In transit with Our Lady

In transit with Our Lady

When I ride the metro by myself, I like to pray the rosary. If I time it right, I can get three decades in on the train itself, and two on the walk to or from the metro station. If I don’t time it right, or start to daydream, or lose my place, I end up at work or at home mid-conversation with Our Lady. Sometimes there’s a lot to say, and sometimes it’s more of a companionable silence. There are times when I envy some of our more charismatic Christian brothers and sisters the ability to craft beautiful extemporaneous prayers, to “freestyle.” It often makes me uneasy if someone asks me to say grace or offer a special intention. Sure, part of it is probably the inherited Catholic cultural discomfort of openly discussing religious feelings, but that’s not all there is to it. I sometimes think that finding the right words takes away from the beating heart of the conversation. Though it would shock the teachers who joylessly doled out countless glow-in-the-dark rosaries in elementary school CCD to me and my bored classmates, I’ve come to love the “formulaic” prayers of our faith. The other day, I was cleaning out those odd corners of my room where things seem to get hastily stashed and quickly forgotten about, when I found the rosary I used in college. I spotted the little soft blue bag covered in dust and I misted over a bit. I was so happy. Though you can ask Our Lady’s intercession as effectively on borrowed plastic beads as you can on pearls, I’m of the opinion...
On Learning How To Respond To A Cry

On Learning How To Respond To A Cry

I haven’t been blogging a lot lately. And it’s the usual excuses. However, there’s been a topic on my mind for some time and I’m hoping others can benefit from the hours I’ve spent pondering it. I’m hoping I can benefit from getting all of my thoughts out onto the page. When my baby cries, or even whines, I have a deep, strong impulse to respond immediately. Maybe it’s hormones, maybe it’s the fact that I’m his mama who loves him and wants him to be happy. There are times I think I would do anything to make that crying or whining cease. The problem is, my anxiousness to make him happy isn’t always a good thing. In fact, at a year and a half old, it’s beginning to be rarely a good thing. He demands a piece of chocolate and I would love nothing more than to give it to him and to enjoy the four seconds of silence that ensue while he chews. And then he’ll demand another. He’ll cry because he’s tired and he’ll cry because my eight months pregnant body just can’t bear to hold his 25 pounds all day long. These are all problems that I can’t fix and requests that I simply can’t fulfill. Because I love him, I can’t give him chocolate for breakfast. So I must listen to the whining which I detest so much. For these reasons, I’ve come to the conclusion that I need to teach myself how to not be so affected by his cries and his whining. Yes, this sounds cruel, cold and calculating. It seems, to an outsider, like I’m attempting to...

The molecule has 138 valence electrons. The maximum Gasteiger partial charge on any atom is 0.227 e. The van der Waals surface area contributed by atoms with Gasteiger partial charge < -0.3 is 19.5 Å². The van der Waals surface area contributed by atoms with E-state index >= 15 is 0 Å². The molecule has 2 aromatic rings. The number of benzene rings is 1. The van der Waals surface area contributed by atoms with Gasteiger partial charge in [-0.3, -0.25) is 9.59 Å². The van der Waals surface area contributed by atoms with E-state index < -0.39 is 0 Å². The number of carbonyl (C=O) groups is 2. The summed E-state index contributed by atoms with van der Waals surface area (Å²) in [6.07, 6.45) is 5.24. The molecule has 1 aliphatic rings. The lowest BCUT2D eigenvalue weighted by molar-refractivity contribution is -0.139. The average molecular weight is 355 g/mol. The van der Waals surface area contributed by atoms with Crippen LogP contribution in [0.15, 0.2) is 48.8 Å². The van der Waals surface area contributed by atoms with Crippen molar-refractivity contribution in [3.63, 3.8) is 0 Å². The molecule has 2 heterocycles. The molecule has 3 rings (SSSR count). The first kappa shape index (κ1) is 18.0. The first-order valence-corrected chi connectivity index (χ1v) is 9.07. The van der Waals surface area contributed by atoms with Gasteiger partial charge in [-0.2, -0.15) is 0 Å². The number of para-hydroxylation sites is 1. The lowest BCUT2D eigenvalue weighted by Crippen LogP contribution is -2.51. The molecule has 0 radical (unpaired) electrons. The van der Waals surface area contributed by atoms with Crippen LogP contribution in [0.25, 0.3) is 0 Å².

Q & A with Fr. Scott – Why should I do penance?

Q & A with Fr. Scott – Why should I do penance?

We have entered into the penitential season of Lent, and it seems like everyone with keyboard and a blog is writing about how to live this time well. We all know about the traditional—and essential—penances of prayer, fasting, and almsgiving. We have also heard much in recent years—and recently, from Pope Francis—about not just giving things up, but of doing positive acts of charity for others. Of course, these are firmly grounded in the Sacred Scripture, and form part of the bedrock of what we might call “Catholic culture.” We are also all familiar with the warning that comes along with these practices. We know that we should do these things out of love, and that there is a temptation to do them out of vanity. So, if we fast for Lent, it shouldn’t be to look good in our summer clothes after a winter of heavy foods and holidays, but out of a genuine love for Our Lord and for our neighbor. Especially as we see Christians suffering around the globe, any kind of vain sacrifices done in a shallow way are seen for the foolishness that they are. We can hardly reduce Lent to a 40-day diet when we see Christians starved, or add a few glib prayers when we see martyrs praying before their execution. So, we strive to live a Lent worthy of the Christian name. Our penance arises out of what we heard on the First Sunday of Lent in the Holy Gospel from St. Mark, when Our Lord said, “Repent, and believe in the Gospel.” The Greek word for repent is metanoiete. This...